Thrifting and altering is a good initial step to having better clothes than you can really afford (most of my husband’s trousers and suit coats are altered thrift finds, I make his shirts), but if you are serious about quality clothing for yourself and your family you need to invest the time to learn how to sew well.

  14. Hi Melody-

    You make a great point. Some cheap clothes are just that–cheap. Certainly not worth buying.

    You make an excellent case for making your own clothing. After all, even if it costs $20 in materials to make a beautiful dress, you’re still likely to save money in what it would cost at a department store or having something altered.

    Do you have any tips for someone who’d like to get started in sewing?

  15. I’ll be looking forward to more comments as I’ve wondered the same about sewing too.

  16. Kacie, when you choose your machine be careful to research the brand and model – I wasted a good bit of money once on a discounted machine that did not work – sold it at a yard sale for $3. Lost $97!! Anyway, its funny you posted about this – I was just about to do a post on my own sewing adventures!

  17. Another thing to keep in mind… my husband hates the look of homemade clothes. I don’t know how he knows they are homemade, but he would rather take me to a store and spend big money on something nice than have me (or my experience seamstress mother) make something for me. I keep hoping we are going to slip something past him, but not so far. Check with your husband. If he likes the look (or better yet can’t tell the difference) go for it! :)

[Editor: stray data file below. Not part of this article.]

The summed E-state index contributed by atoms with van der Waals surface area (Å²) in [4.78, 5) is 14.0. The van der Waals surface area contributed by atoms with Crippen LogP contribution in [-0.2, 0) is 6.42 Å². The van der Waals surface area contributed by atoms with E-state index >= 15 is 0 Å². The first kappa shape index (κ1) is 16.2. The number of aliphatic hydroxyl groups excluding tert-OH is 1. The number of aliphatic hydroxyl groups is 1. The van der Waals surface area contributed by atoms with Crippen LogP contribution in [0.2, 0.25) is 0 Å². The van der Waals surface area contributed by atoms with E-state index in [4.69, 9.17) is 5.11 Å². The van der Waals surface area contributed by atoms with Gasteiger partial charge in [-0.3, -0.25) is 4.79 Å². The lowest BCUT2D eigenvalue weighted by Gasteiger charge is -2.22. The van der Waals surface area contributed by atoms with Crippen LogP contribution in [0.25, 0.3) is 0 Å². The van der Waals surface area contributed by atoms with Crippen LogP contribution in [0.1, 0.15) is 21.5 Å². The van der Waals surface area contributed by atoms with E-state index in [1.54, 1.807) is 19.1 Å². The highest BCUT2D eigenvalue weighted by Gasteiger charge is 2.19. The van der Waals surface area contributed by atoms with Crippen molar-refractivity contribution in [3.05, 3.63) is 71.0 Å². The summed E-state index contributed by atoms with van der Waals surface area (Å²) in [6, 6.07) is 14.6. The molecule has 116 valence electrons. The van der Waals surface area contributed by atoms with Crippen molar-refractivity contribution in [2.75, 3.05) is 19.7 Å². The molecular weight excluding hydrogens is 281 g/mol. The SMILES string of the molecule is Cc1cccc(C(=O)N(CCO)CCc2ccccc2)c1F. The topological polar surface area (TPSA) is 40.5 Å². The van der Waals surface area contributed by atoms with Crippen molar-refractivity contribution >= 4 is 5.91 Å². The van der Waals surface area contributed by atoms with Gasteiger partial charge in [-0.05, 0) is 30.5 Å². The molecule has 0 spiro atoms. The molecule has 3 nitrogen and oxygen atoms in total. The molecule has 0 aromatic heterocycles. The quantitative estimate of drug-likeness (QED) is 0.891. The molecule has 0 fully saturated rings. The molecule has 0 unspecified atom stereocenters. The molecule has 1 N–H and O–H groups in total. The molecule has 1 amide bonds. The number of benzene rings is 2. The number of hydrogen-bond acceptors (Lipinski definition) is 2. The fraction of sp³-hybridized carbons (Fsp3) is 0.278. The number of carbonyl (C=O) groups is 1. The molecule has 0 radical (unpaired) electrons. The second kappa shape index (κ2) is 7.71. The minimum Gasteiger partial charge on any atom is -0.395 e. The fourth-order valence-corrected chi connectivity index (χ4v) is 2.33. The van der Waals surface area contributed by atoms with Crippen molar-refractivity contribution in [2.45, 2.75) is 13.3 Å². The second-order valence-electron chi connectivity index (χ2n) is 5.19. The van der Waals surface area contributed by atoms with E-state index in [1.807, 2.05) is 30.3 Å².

18. I enjoy sewing and I’ve been doing it for about year. It’s okay if you can find discount fabrics. I like making skirts the most, as they seem the easiest. It does get expensive, especially if you want to do anything neat. If you can bargain hunt yard sales, auctions, and the like you can get supplies for a decent price it might be worth it. I believe that it is cheaper to buy brand new stuff on sale. Fashion Bug is having a great sale right now! I just got 7 shirts, a dress, a nightgown thing, and a coat for 130 bucks! I also like to shop at places like Ditto and Plato’s Closet. You get really good deals because it’s resale, but it’s all up to date fashion.

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  19. I would love to learn how to sew. Actually I purchased 3 machines over the last five years. All were purchased from thrift stores or yard sale deals. One machine is a Necchi machine and was used for mostly alterations(which was my intension). Another one is inside a nice wooden case that serves at a TV stand in guest bedroom. The final one was given to my grandmother so that she can do our alterations. She does a great job and very pleased with the machine. She forgot that I gave it to her, so now she has this listed as a give away item when she moves on to glory…. No rush for grandma…. I woudl love to find a class out there.

  20. Whoa, thanks for the coupon codes, Kimberly! Looks like you had a good shopping trip.

  21. One major reason handmade clothes look handmade is that sewers don’t press between every step. I recently read an article in Threads magazine (Aug/Sept ’06) where they showed the difference between a blouse that had been pressed during sewing and one that hadn’t–it was staggering. If you try to slip a pair of pants past your husband before they’ve been pressed or washed and pressed he’ll definitely notice. Afterwards? Maybe not.

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Hey! I'm Kacie, wife and mother of 3. I write about my family's finance: how we save money, improve our spending, and plan for the future.